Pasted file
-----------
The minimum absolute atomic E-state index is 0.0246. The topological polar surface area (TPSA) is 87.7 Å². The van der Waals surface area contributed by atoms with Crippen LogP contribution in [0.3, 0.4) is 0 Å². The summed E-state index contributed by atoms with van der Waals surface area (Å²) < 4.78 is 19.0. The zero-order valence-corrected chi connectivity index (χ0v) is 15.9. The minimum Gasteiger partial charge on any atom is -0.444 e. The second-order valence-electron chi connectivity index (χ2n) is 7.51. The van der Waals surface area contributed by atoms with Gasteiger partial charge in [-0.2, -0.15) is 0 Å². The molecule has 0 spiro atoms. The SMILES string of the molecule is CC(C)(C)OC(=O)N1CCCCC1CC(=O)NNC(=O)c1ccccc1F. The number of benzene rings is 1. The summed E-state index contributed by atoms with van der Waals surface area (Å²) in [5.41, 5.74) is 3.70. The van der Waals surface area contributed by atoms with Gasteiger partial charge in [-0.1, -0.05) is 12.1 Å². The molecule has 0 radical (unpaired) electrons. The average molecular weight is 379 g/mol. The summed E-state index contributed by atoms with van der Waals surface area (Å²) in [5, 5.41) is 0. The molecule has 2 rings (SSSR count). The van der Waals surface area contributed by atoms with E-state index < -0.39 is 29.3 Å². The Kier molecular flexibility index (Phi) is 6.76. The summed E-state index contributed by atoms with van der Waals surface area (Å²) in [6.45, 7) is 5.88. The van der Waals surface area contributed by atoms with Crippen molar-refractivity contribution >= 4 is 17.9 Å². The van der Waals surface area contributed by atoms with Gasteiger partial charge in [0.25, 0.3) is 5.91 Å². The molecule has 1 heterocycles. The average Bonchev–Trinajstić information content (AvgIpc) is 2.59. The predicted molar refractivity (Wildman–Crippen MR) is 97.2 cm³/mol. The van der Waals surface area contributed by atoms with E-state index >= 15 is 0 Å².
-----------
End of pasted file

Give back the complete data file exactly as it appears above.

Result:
The minimum absolute atomic E-state index is 0.0246. The topological polar surface area (TPSA) is 87.7 Å². The van der Waals surface area contributed by atoms with Crippen LogP contribution in [0.3, 0.4) is 0 Å². The summed E-state index contributed by atoms with van der Waals surface area (Å²) < 4.78 is 19.0. The zero-order valence-corrected chi connectivity index (χ0v) is 15.9. The minimum Gasteiger partial charge on any atom is -0.444 e. The second-order valence-electron chi connectivity index (χ2n) is 7.51. The van der Waals surface area contributed by atoms with Gasteiger partial charge in [-0.2, -0.15) is 0 Å². The molecule has 0 spiro atoms. The SMILES string of the molecule is CC(C)(C)OC(=O)N1CCCCC1CC(=O)NNC(=O)c1ccccc1F. The number of benzene rings is 1. The summed E-state index contributed by atoms with van der Waals surface area (Å²) in [5.41, 5.74) is 3.70. The van der Waals surface area contributed by atoms with Gasteiger partial charge in [-0.1, -0.05) is 12.1 Å². The molecule has 0 radical (unpaired) electrons. The average molecular weight is 379 g/mol. The summed E-state index contributed by atoms with van der Waals surface area (Å²) in [5, 5.41) is 0. The molecule has 2 rings (SSSR count). The van der Waals surface area contributed by atoms with E-state index < -0.39 is 29.3 Å². The Kier molecular flexibility index (Phi) is 6.76. The summed E-state index contributed by atoms with van der Waals surface area (Å²) in [6.45, 7) is 5.88. The van der Waals surface area contributed by atoms with Crippen molar-refractivity contribution >= 4 is 17.9 Å². The van der Waals surface area contributed by atoms with Gasteiger partial charge in [0.25, 0.3) is 5.91 Å². The molecule has 1 heterocycles. The average Bonchev–Trinajstić information content (AvgIpc) is 2.59. The predicted molar refractivity (Wildman–Crippen MR) is 97.2 cm³/mol. The van der Waals surface area contributed by atoms with E-state index >= 15 is 0 Å².